The car was set for a public showing Friday afternoon during the Corvettes at Carlisle show in Carlisle, Pa. But less than half an hour before the presentation was set to begin, the showing was canceled.
Lance Miller, owner of show promoter Carlisle Events and a central figure in bringing the 1960 Corvette back into public view after nearly 20 years, explained the cancellation with a statement that was read publicly:
“We had hoped to present the 1960 No. 1 Le Mans Corvette to you today. As you probably know, after I purchased the car in Florida and brought it to Pennsylvania, we held an event last night to reveal it. As you also know, I have sold the car to a third party, who wishes to remain anonymous at this time. Unfortunately, for security reasons, the car has had to be moved to an undisclosed location. While I am disappointed, as I am sure you are, it was important to respect the buyer’s wishes in this matter. I have confidence that the car will be well cared for, and we hope to have it back here in Carlisle at a future show looking better than ever.”
Miller declined to explain what was meant by “security reasons” and said he couldn’t comment beyond his statement.
On Thursday night, on the eve of the weekend-long Corvettes at Carlisle fest, Miller unveiled the car to crowd of about 100 invited guests, including members of the Corvette product team from General Motors. During the event, Miller said he had bought the car from Richard Carr, who found it among hundreds of items stored in two Florida warehouses owned by Carr’s stepmother and late father.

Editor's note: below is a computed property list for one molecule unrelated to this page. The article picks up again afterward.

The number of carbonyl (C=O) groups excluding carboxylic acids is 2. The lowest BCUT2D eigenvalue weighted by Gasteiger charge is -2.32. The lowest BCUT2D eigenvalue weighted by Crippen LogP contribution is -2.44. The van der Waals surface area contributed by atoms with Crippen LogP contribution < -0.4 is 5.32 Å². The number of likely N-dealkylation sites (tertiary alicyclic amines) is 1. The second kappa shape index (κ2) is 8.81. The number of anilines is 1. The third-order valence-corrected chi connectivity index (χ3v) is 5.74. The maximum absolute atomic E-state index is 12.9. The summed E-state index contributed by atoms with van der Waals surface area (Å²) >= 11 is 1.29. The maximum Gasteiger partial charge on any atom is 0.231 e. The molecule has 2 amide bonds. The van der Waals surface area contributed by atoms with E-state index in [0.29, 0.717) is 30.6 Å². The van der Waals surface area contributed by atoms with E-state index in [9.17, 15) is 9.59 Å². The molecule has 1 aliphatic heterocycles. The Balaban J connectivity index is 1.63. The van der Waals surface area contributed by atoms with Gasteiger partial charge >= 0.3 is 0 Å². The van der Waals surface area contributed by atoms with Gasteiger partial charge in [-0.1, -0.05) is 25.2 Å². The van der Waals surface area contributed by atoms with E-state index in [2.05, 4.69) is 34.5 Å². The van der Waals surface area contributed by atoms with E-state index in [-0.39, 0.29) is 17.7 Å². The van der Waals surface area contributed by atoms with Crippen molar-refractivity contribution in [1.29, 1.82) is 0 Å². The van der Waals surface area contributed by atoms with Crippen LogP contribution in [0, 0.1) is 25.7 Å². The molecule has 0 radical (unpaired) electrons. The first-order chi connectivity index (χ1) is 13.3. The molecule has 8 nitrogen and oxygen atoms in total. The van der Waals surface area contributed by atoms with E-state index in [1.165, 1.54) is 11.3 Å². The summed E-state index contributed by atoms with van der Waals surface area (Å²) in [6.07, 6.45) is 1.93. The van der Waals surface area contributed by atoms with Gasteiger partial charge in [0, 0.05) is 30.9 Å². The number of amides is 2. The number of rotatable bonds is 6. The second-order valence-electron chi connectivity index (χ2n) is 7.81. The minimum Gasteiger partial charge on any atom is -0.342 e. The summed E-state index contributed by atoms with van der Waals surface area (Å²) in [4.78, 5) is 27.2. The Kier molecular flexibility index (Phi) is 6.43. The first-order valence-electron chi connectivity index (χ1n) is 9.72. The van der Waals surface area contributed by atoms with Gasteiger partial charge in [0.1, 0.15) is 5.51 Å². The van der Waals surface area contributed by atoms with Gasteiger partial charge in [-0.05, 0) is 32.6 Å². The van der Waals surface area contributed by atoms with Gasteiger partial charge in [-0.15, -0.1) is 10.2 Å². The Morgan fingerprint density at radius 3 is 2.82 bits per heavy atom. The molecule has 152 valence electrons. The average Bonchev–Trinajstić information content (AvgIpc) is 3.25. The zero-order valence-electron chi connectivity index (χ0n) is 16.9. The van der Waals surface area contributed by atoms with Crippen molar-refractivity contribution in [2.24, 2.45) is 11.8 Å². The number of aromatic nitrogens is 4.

Also present at the event was Kevin Mackay, owner of Corvette Repair Inc. in Valley Stream, N.Y. Mackay said he was hired to restore the car to its race trim by the new owner, whom he declined to name.
After being missing from public view for nearly 20 years, the Corvette turned up in June as Carr was cleaning the warehouses. The car’s identification number matched a number published by Cunningham historian Larry Berman.
Cunningham fielded three Corvettes in the 1960 24 Hours of Le Mans. The No. 1 car crashed out of the race after two hours. Car No. 2 also did not finish the race. It has been restored and is owned by collector Bruce Meyer in California. Mackay restored car No. 3, which finished the race in eighth place overall and first in its class. The car is owned by Miller and is on display at the Carlisle event.
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